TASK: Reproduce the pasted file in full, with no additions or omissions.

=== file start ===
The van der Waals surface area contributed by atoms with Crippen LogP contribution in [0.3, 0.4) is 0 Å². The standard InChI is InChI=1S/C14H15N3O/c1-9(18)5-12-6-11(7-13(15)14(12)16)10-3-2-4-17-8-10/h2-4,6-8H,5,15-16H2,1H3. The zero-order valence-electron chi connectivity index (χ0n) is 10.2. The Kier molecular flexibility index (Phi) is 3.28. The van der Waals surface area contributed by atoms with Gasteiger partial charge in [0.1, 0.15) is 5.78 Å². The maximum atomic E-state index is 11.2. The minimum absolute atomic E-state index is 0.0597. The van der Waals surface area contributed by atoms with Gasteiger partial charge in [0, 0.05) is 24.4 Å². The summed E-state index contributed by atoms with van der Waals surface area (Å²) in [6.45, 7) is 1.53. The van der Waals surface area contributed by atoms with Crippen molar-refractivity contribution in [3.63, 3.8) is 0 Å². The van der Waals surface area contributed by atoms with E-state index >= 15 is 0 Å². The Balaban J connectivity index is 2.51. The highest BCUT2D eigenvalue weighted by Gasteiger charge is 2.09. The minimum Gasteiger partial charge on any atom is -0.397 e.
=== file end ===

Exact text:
The van der Waals surface area contributed by atoms with Crippen LogP contribution in [0.3, 0.4) is 0 Å². The standard InChI is InChI=1S/C14H15N3O/c1-9(18)5-12-6-11(7-13(15)14(12)16)10-3-2-4-17-8-10/h2-4,6-8H,5,15-16H2,1H3. The zero-order valence-electron chi connectivity index (χ0n) is 10.2. The Kier molecular flexibility index (Phi) is 3.28. The van der Waals surface area contributed by atoms with Gasteiger partial charge in [0.1, 0.15) is 5.78 Å². The maximum atomic E-state index is 11.2. The minimum absolute atomic E-state index is 0.0597. The van der Waals surface area contributed by atoms with Gasteiger partial charge in [0, 0.05) is 24.4 Å². The summed E-state index contributed by atoms with van der Waals surface area (Å²) in [6.45, 7) is 1.53. The van der Waals surface area contributed by atoms with Crippen molar-refractivity contribution in [3.63, 3.8) is 0 Å². The van der Waals surface area contributed by atoms with E-state index >= 15 is 0 Å². The Balaban J connectivity index is 2.51. The highest BCUT2D eigenvalue weighted by Gasteiger charge is 2.09. The minimum Gasteiger partial charge on any atom is -0.397 e.